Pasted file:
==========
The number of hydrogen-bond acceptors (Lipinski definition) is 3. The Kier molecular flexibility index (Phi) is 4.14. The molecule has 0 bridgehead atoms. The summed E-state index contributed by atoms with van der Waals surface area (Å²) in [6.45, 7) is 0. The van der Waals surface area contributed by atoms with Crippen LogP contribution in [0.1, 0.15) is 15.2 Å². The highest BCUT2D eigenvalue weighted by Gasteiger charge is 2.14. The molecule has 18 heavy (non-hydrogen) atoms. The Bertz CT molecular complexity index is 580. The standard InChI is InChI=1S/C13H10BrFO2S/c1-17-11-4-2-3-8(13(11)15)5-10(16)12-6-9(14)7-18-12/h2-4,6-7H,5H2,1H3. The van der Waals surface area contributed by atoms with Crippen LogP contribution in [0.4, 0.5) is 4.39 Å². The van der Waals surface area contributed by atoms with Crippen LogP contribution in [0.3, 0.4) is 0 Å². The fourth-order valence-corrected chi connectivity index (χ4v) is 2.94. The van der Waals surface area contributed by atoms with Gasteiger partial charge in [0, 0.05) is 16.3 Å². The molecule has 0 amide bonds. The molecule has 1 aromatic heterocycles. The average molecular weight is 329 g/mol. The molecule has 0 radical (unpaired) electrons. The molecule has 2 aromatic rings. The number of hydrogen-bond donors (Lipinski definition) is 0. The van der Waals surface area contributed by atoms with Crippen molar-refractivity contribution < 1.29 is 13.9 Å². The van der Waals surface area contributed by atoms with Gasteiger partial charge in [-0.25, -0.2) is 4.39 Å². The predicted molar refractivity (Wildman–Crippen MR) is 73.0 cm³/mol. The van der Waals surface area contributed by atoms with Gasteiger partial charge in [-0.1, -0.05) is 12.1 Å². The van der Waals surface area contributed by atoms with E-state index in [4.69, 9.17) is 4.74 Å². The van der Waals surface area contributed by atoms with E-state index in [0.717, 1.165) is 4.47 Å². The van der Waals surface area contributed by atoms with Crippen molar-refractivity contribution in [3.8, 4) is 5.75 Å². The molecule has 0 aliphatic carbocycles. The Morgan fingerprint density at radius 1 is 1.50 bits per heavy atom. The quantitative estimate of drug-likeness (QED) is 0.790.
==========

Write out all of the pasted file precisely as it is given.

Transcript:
The number of hydrogen-bond acceptors (Lipinski definition) is 3. The Kier molecular flexibility index (Phi) is 4.14. The molecule has 0 bridgehead atoms. The summed E-state index contributed by atoms with van der Waals surface area (Å²) in [6.45, 7) is 0. The van der Waals surface area contributed by atoms with Crippen LogP contribution in [0.1, 0.15) is 15.2 Å². The highest BCUT2D eigenvalue weighted by Gasteiger charge is 2.14. The molecule has 18 heavy (non-hydrogen) atoms. The Bertz CT molecular complexity index is 580. The standard InChI is InChI=1S/C13H10BrFO2S/c1-17-11-4-2-3-8(13(11)15)5-10(16)12-6-9(14)7-18-12/h2-4,6-7H,5H2,1H3. The van der Waals surface area contributed by atoms with Crippen LogP contribution in [0.4, 0.5) is 4.39 Å². The van der Waals surface area contributed by atoms with Crippen LogP contribution in [0.3, 0.4) is 0 Å². The fourth-order valence-corrected chi connectivity index (χ4v) is 2.94. The van der Waals surface area contributed by atoms with Gasteiger partial charge in [0, 0.05) is 16.3 Å². The molecule has 0 amide bonds. The molecule has 1 aromatic heterocycles. The average molecular weight is 329 g/mol. The molecule has 0 radical (unpaired) electrons. The molecule has 2 aromatic rings. The number of hydrogen-bond donors (Lipinski definition) is 0. The van der Waals surface area contributed by atoms with Crippen molar-refractivity contribution < 1.29 is 13.9 Å². The van der Waals surface area contributed by atoms with Gasteiger partial charge in [-0.25, -0.2) is 4.39 Å². The predicted molar refractivity (Wildman–Crippen MR) is 73.0 cm³/mol. The van der Waals surface area contributed by atoms with Gasteiger partial charge in [-0.1, -0.05) is 12.1 Å². The van der Waals surface area contributed by atoms with E-state index in [4.69, 9.17) is 4.74 Å². The van der Waals surface area contributed by atoms with E-state index in [0.717, 1.165) is 4.47 Å². The van der Waals surface area contributed by atoms with Crippen molar-refractivity contribution in [3.8, 4) is 5.75 Å². The molecule has 0 aliphatic carbocycles. The Morgan fingerprint density at radius 1 is 1.50 bits per heavy atom. The quantitative estimate of drug-likeness (QED) is 0.790.